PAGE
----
Aunty Nop was about thirty-five, I suppose. She was a Muslim Cham, like Grandfather, but she wore Western clothes and had her hair styled in waves. She had a fat face and wore too much makeup, with smears of paint and eyebrows that she penciled high up on her forehead. I thought she looked hideous, like a demon or some kind of evil spirit.
Her face was expressionless—I never saw her smile. While she and Grandfather talked, I was told to wash. I went into a pitch-dark bathroom.
In the daylight that place was filthy, and at night it was so small you felt it had become your coffin. I had to wash myself there often, in that little room.
That first night, Grandfather and Aunty Nop looked at me and talked some more. They sent me to the bedroom, where there was another girl a little older than I was—perhaps seventeen or eighteen. She had almond eyes, like a Chinese, but dark skin. I saw Aunty Nop give Grandfather money. Her name was Mom. After Grandfather left, the women told me to sit still while Mom put makeup on me. Then they gave me a dress and shoes and said we were all going out.
When we left the apartment, it was already dark, and I stumbled over the debris in the street. They took me to a long, filthy, pitch-black corridor between two street-front shops. It led back into a dark courtyard and a warren of other alleyways.
We went into a doorway and up a derelict flight of stairs. There were no railings left on the stairway—I suppose somebody had stolen them. On the first floor, there was a kind of apartment.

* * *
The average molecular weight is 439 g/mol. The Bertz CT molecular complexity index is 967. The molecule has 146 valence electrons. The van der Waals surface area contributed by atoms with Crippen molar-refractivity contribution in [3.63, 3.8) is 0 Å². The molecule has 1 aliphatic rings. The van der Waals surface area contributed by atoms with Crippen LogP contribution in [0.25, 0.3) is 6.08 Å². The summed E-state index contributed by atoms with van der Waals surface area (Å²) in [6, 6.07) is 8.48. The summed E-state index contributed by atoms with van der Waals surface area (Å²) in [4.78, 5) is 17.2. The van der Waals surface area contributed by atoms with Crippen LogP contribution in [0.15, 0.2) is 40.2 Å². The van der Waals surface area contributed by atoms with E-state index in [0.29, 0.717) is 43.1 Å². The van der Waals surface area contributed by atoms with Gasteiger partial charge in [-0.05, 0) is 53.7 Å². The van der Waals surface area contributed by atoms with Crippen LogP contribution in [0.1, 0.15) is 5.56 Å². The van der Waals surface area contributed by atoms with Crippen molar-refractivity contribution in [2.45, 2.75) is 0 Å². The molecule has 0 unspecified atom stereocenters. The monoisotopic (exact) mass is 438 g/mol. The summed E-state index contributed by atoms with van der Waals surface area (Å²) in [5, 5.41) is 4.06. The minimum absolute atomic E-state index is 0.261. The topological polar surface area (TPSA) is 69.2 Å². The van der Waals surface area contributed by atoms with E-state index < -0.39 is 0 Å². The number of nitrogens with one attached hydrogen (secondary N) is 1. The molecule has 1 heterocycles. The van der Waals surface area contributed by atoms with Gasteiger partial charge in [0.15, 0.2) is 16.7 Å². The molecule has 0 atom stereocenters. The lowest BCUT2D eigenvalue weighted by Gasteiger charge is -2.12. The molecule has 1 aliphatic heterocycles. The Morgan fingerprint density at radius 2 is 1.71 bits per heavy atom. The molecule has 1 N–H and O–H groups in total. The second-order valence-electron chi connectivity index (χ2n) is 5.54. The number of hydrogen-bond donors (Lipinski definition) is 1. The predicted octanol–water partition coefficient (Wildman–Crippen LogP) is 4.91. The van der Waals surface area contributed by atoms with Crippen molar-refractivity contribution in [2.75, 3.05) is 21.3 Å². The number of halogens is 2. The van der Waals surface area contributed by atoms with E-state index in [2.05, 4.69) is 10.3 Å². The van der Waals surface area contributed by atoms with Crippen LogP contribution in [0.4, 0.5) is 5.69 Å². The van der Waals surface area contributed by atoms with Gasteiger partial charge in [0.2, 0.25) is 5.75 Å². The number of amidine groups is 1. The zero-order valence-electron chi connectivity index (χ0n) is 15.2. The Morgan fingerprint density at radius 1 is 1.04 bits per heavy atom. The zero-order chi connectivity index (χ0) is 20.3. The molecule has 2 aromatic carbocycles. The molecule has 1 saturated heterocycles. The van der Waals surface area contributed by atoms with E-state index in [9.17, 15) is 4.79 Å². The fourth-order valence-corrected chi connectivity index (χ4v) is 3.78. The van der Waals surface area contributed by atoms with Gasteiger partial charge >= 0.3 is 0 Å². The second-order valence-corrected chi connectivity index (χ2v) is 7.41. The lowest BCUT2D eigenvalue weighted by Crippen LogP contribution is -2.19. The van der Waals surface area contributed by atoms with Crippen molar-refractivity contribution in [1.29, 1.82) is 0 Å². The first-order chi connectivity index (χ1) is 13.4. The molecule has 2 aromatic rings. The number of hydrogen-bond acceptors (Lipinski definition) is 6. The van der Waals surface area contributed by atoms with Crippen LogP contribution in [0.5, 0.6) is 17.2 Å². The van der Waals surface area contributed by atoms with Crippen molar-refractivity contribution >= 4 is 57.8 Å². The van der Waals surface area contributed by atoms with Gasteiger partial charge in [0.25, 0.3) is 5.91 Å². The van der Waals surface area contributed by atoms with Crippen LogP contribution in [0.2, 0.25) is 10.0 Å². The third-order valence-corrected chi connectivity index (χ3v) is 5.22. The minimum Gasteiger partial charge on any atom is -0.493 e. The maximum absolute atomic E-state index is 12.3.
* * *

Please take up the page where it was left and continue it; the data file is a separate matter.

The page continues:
There were many beds—rotting pallets made of woven grass. The place was filthy. The woman in charge of this place was Aunty Peuve.
She was a small woman, rather plump—plump for those days, anyway—with a mole on her lower lip and her hair in a bun. I am writing about this place now because I never want to have to talk about it again. I never want to have to remember this again. It makes me vomit. A man arrived, and I watched as he talked to Aunty Peuve. The man went in there. Aunty Peuve came to get me and when I said no, she hit me on the head. I went into the room, feeling frightened, as if I had been locked in a place with a hungry wild animal. The man was tall, he wore a shirt, he was in his thirties—maybe he was a policeman, or perhaps he worked in an office.
We bathed wearing clothes and changed clothes under a sarong. I fought him, and he raped me. So he did it again, to teach me another lesson. I felt a black, dark anger at Grandfather and at what he had done to me. In the evening it was time to put on makeup and leave again.
He was fat and strong, and when I refused him, he hit me with his belt buckle. As a soldier, his foot had been blown off, so he walked with a crutch, and he had a beard. He smashed the crutch on me and raped me that night, and afterward so did his two guards. There was a Khmer guard with a puffy face like an alcoholic, and a hard-faced Chinese whose body was horrible, thin and coiled with muscles. Cambodians are violent—they can beat you to death. Afterward they took me down to the cellar.
They kept animals there, snakes and scorpions. It was a small room, totally dark, and it stank of sewage. They tied me up and before they left, they dumped the snakes on me.
That was the punishment room. I was often taken there, because I was difficult. The clients used to say I was ugly, or that I looked angrily at them—they often complained about me. The other girls said people had died there and they were terrified just to be taken down the stairs, because of the spirits. I cried, but it was because I had no parents, because I was helpless, because I had been raped and beaten, and because I was hungry and exhausted. I cried from emotion, not from pain. Grandfather, the guards—even my parents, who had left me to this.
I missed having my real mother to love me and hated her for not being there.